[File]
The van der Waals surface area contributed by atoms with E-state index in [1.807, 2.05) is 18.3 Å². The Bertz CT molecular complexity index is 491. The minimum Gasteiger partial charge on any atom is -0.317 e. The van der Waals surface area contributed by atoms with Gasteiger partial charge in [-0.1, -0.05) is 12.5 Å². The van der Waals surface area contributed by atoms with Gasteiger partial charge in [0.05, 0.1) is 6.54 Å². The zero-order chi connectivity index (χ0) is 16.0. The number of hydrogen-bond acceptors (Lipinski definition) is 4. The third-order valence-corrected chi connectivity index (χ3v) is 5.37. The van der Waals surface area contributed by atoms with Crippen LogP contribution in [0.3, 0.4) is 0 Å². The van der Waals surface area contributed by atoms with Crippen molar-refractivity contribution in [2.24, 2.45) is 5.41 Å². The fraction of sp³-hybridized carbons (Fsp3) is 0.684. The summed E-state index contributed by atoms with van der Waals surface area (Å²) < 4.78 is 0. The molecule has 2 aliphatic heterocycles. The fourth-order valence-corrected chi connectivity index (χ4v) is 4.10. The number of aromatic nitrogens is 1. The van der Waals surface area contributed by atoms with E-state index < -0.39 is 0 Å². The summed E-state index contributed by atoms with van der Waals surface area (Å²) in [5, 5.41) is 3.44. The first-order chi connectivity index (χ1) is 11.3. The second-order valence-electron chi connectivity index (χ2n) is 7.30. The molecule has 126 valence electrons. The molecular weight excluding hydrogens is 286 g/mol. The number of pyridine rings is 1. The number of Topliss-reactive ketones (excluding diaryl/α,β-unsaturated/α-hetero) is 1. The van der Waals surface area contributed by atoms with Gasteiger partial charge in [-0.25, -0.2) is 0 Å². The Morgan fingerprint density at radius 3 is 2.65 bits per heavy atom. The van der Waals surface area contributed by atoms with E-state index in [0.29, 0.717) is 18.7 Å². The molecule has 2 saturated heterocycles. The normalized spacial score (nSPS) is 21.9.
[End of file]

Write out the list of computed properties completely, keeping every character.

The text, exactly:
The van der Waals surface area contributed by atoms with E-state index in [1.807, 2.05) is 18.3 Å². The Bertz CT molecular complexity index is 491. The minimum Gasteiger partial charge on any atom is -0.317 e. The van der Waals surface area contributed by atoms with Gasteiger partial charge in [-0.1, -0.05) is 12.5 Å². The van der Waals surface area contributed by atoms with Gasteiger partial charge in [0.05, 0.1) is 6.54 Å². The zero-order chi connectivity index (χ0) is 16.0. The number of hydrogen-bond acceptors (Lipinski definition) is 4. The third-order valence-corrected chi connectivity index (χ3v) is 5.37. The van der Waals surface area contributed by atoms with Crippen LogP contribution in [0.3, 0.4) is 0 Å². The van der Waals surface area contributed by atoms with Crippen molar-refractivity contribution in [2.24, 2.45) is 5.41 Å². The fraction of sp³-hybridized carbons (Fsp3) is 0.684. The summed E-state index contributed by atoms with van der Waals surface area (Å²) < 4.78 is 0. The molecule has 2 aliphatic heterocycles. The fourth-order valence-corrected chi connectivity index (χ4v) is 4.10. The number of aromatic nitrogens is 1. The van der Waals surface area contributed by atoms with E-state index < -0.39 is 0 Å². The summed E-state index contributed by atoms with van der Waals surface area (Å²) in [5, 5.41) is 3.44. The first-order chi connectivity index (χ1) is 11.3. The second-order valence-electron chi connectivity index (χ2n) is 7.30. The molecule has 126 valence electrons. The molecular weight excluding hydrogens is 286 g/mol. The number of pyridine rings is 1. The number of Topliss-reactive ketones (excluding diaryl/α,β-unsaturated/α-hetero) is 1. The van der Waals surface area contributed by atoms with Gasteiger partial charge in [-0.25, -0.2) is 0 Å². The Morgan fingerprint density at radius 3 is 2.65 bits per heavy atom. The van der Waals surface area contributed by atoms with E-state index in [0.29, 0.717) is 18.7 Å². The molecule has 2 saturated heterocycles. The normalized spacial score (nSPS) is 21.9.